By Lauren Barbato, Ms.Magazine Blog, March 31, 2012
After an emotional 14-hour workday that included fist-fights
between lobbyists and a walk-out by women Democrats, the
Georgia House passed a Senate-approved bill Thursday night
that criminalizes abortion after 20 weeks.
The bill, which does not contain rape or incest exemptions,
is expected to receive a signature from Republican Gov.
Commonly referred to as the “fetal pain bill” by Georgian
Republicans and as the “women as livestock bill” by everyone
else, HB 954 garnered national attention this month when
state Rep. Terry England (R-Auburn) compared pregnant women
carrying stillborn fetuses to the cows and pigs on his farm.
According to Rep. England and his warped thought process, if
farmers have to “deliver calves, dead or alive,” then a
woman carrying a dead fetus, or one not expected to survive,
should have to carry it to term.
The bill as first proposed outlawed all abortions after 20
weeks under all circumstances. After negotiations with the
Senate, the House passed a revised HB 954 that makes an
exemption for “medically futile” pregnancies or those in
which the woman’s life or health is threatened.
If this makes its seem like Rep. England and the rest of the
representatives looked beyond their cows and pigs and
recognized women as capable, full-thinking human beings,
think again: HB 954 excludes a woman’s “emotional or mental
condition,” which means women suffering from mental illness
would be forced to carry a pregnancy to term. It also
ignores pregnant women who are suicidal and driven to
inflict harm on themselves because of their unwanted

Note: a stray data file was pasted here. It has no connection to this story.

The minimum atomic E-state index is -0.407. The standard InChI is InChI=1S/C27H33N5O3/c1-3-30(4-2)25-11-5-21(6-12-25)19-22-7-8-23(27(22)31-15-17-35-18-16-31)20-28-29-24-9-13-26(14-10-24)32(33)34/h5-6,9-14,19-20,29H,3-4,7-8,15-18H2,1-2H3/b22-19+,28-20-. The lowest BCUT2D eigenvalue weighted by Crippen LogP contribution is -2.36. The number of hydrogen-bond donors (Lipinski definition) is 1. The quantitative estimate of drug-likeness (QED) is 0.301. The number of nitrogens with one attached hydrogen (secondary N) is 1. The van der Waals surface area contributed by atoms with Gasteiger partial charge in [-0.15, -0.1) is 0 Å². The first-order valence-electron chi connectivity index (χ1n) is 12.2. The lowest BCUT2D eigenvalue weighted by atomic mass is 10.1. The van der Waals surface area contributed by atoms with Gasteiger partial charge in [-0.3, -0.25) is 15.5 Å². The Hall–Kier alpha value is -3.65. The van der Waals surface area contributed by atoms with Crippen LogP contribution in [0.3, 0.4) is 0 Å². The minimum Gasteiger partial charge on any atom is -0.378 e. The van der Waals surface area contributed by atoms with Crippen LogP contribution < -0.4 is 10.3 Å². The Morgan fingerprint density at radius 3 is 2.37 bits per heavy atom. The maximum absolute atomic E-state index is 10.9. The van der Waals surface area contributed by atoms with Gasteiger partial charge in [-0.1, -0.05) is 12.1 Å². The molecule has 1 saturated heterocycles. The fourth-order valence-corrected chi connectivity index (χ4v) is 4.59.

In order for a pregnancy to be considered “medically futile,”
the fetus must be diagnosed with an irreversible chromosomal
or congenital anomaly that is “incompatible with sustaining
life after birth.” The Georgia “fetal pain” bill also
stipulates that the abortion must be performed in such a way
that the fetus emerges alive. If doctors perform the
abortion differently, they face felony charges and up to 10
years in prison. Given all this, the so-called compromise
suddenly does not look like much of a bargain.
For anti-choice lawmakers, it is an item of faith that
fetuses feel pain at 20 weeks. But scientists disagree.
Reviews of all existing medical evidence have found that
fetuses have not developed the neurological structures to
feel pain until at least 25 weeks, and likely not until 28
weeks, in the third trimester.
Although Roe v. Wade set the precedent for abortion to be
legal up to 24 weeks, state legislatures continue to ram
through restrictive anti-choice laws. Georgia will join six
other states with fetal pain restrictions-Nebraska, Indiana,
Idaho, Kansas, Oklahoma and Alabama. North Carolina
prohibits abortion after 20 weeks.
Arizona is now poised to join the roster, as the Senate
passed a 20-week abortion restriction Tuesday. The bill,
which awaits final approval from the House, also requires
women seeking abortions to look at a state-run website
littered with anti-choice propaganda.
And in the Northeast, arguably the country’s most pro-choice
region, the New Hampshire House voted Thursday to ban
abortion after 20 weeks. The bill now moves to the Senate to
join four other anti-abortion bills passed by the House this
Although GOP’s war on women continues to deal blow after
blow, this week held two small victories: The Oklahoma
Supreme Court struck down mandated ultrasounds while the
Idaho House dropped the ultrasound bill all together.